Dear Members of the BISC [Berkeley Initiative in Soft Computing] Group:
Few concepts are as pervasive as the concept of causality. Causality has a position of centrality in medicine and legal reasoning. Causality is pervasive in everyday reasoning and decision-making. But what is widely unrecognized is that in the enormous literature of causality what cannot be found are theories which work in real-world settings--settings in which information is uncertain, imprecise, incomplete or partially true. If you know of a working theory developed by yourself or others, please bring it to my attention. I will admit that I am wrong if you are right.
All theories of causality founder on the rocks of multicausality. The problem is that in real-world settings multicausality is the norm rather than exception. I find it helpful to talk about multicausality in the context of a prototypical example which I call the Raincoats Problem, or RP for short. I am a manufacturer of raincoats. I would like to increase my sales. To this end I increase the advertising budget by 20%. Six months later sales have risen by 10%. Was the increase in sales caused by the increase in the advertising budget? Can a theory of causality come up with an answer to this simple question? This is the litmus test. What is the problem? The problem is that the increase in sales may have been caused by a variety of causants other than the increase in the advertising budget--causants such as rainy weather, improvement in economic conditions, lowering price of raincoats, etc. Some of the causants may be known and some not. Given this setting, the question should be restated as: To what degree was the increase in sales caused by the increase in the advertising budget? It is this question that cannot be answered by existing theories. In existing theories, causality is not a matter of degree--as it should be. What should be underscored is that the degree of strength of causality is not the same as the probability of causality. What is the meaning of: The probability that the increase in sales was caused by the increase in the advertising budget, is 0.8?
In the case of RP, a theory of causality should suggest a procedure for assessing the degree to which the increase in sales was caused by the increase in the advertising budget. One such procedure may involve interviewing all purchasers of my raincoats, to identify in each case what led to the purchase of a raincoat? The problem is that no such procedure can be devised. The problem becomes more apparent when the advertising budget is increased by 20% but the sales declined by 10%. Consider the question: Was the 10% decline in sales caused by a 20% increase in the advertising budget? How should it be interpreted? Can an existing theory of causality deal with this question?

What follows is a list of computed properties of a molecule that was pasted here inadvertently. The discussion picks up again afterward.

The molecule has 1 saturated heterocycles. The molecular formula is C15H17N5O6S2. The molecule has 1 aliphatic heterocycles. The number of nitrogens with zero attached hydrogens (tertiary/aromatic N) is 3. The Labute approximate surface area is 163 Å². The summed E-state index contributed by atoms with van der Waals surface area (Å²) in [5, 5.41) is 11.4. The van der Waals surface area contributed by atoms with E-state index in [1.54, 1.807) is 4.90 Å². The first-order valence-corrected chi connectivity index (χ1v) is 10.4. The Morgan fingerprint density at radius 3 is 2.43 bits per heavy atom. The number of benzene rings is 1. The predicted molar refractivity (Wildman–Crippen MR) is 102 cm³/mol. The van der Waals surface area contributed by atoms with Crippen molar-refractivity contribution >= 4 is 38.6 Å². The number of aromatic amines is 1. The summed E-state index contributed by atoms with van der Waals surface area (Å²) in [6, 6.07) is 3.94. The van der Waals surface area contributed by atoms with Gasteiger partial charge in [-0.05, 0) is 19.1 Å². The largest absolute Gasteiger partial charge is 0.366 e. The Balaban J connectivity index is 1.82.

As an underlying issue, causality plays an important role in political debates. Was the financial crisis caused by Wall Street? To improve the economy, the Federal Reserve lowered the interest rate from 1% to 0.8%. Six months later, the economic activity rose by 5%. Was the increase in economic activity caused by lowering the interest rate? Will a particular initiative cause a decrease in unemployment? Is Obama's stimulus program a success or failure? What lessons can be drawn from RP to answer such questions?
A sobering thought is that no theory of causality can answer such questions. Is Obama's stimulus program a success or failure? Republicans argue that it is a failure because the unemployment rate remains above 9%. The democrats can argue, counterfactually, that it is a success because without the stimulus the unemployment rate would be over 12%. The problem is that counterfactual arguments are much less convincing than factual arguments. Nevertheless, the fact remains that in the instance of political debates, most causality assertions can neither be proved nor disproved. It would be much more realistic to accept that basically causality is a matter of degree. Once this is accepted, debates will become less polarized. A fundamental conclusion is that in realistic theories of causality, causality should be a matter of degree. To put it another way, realistic theories of causality should necessarily be based on fuzzy logic. Having said that, a word of caution is in order. Introduction of degrees into theories of causality is an undertaking which is far from simple to formalize. Comments are welcome.
Regards to all,
-- Lotfi A. Zadeh Professor in the Graduate School Director, Berkeley Initiative in Soft Computing (BISC) Address: 729 Soda Hall #1776 Computer Science Division Department of Electrical Engineering and Computer Sciences University of California Berkeley, CA 94720-1776 email@example.com Tel.(office): (510) 642-4959 Fax (office): (510) 642-1712 Tel.(home): (510) 526-2569 Fax (home): (510) 526-2433 URL: http://www.cs.berkeley.edu/~
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